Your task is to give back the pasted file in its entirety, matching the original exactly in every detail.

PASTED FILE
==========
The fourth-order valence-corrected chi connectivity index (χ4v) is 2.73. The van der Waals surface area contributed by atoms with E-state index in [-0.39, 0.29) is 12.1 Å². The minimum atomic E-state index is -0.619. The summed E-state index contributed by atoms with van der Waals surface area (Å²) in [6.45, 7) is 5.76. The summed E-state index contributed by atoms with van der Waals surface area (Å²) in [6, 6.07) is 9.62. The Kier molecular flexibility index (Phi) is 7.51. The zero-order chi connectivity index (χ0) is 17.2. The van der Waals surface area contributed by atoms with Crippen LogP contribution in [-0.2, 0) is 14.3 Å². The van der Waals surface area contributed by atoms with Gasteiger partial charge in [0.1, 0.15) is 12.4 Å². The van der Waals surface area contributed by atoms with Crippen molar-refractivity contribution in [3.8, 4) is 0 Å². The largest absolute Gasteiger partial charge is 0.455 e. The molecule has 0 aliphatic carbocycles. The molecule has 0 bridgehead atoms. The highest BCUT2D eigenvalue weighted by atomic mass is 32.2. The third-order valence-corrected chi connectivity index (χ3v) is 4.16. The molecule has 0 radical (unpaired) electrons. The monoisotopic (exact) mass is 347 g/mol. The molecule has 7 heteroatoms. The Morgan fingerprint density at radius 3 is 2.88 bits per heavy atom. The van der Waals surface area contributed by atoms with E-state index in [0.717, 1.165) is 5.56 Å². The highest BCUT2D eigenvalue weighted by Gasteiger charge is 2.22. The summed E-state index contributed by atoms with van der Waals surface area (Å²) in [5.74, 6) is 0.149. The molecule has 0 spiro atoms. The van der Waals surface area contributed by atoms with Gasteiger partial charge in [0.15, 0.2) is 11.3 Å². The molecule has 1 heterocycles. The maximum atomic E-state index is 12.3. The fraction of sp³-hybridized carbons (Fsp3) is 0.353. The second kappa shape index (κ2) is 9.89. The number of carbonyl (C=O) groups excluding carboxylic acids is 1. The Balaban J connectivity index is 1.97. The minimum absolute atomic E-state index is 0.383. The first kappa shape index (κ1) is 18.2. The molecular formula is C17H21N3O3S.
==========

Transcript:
The fourth-order valence-corrected chi connectivity index (χ4v) is 2.73. The van der Waals surface area contributed by atoms with E-state index in [-0.39, 0.29) is 12.1 Å². The minimum atomic E-state index is -0.619. The summed E-state index contributed by atoms with van der Waals surface area (Å²) in [6.45, 7) is 5.76. The summed E-state index contributed by atoms with van der Waals surface area (Å²) in [6, 6.07) is 9.62. The Kier molecular flexibility index (Phi) is 7.51. The zero-order chi connectivity index (χ0) is 17.2. The van der Waals surface area contributed by atoms with Crippen LogP contribution in [-0.2, 0) is 14.3 Å². The van der Waals surface area contributed by atoms with Gasteiger partial charge in [0.1, 0.15) is 12.4 Å². The van der Waals surface area contributed by atoms with Crippen molar-refractivity contribution in [3.8, 4) is 0 Å². The largest absolute Gasteiger partial charge is 0.455 e. The molecule has 0 aliphatic carbocycles. The molecule has 0 bridgehead atoms. The highest BCUT2D eigenvalue weighted by atomic mass is 32.2. The third-order valence-corrected chi connectivity index (χ3v) is 4.16. The molecule has 0 radical (unpaired) electrons. The monoisotopic (exact) mass is 347 g/mol. The molecule has 7 heteroatoms. The Morgan fingerprint density at radius 3 is 2.88 bits per heavy atom. The van der Waals surface area contributed by atoms with E-state index in [0.717, 1.165) is 5.56 Å². The highest BCUT2D eigenvalue weighted by Gasteiger charge is 2.22. The summed E-state index contributed by atoms with van der Waals surface area (Å²) in [5.74, 6) is 0.149. The molecule has 0 spiro atoms. The van der Waals surface area contributed by atoms with Gasteiger partial charge in [0.15, 0.2) is 11.3 Å². The molecule has 1 heterocycles. The maximum atomic E-state index is 12.3. The fraction of sp³-hybridized carbons (Fsp3) is 0.353. The second kappa shape index (κ2) is 9.89. The number of carbonyl (C=O) groups excluding carboxylic acids is 1. The Balaban J connectivity index is 1.97. The minimum absolute atomic E-state index is 0.383. The first kappa shape index (κ1) is 18.2. The molecular formula is C17H21N3O3S.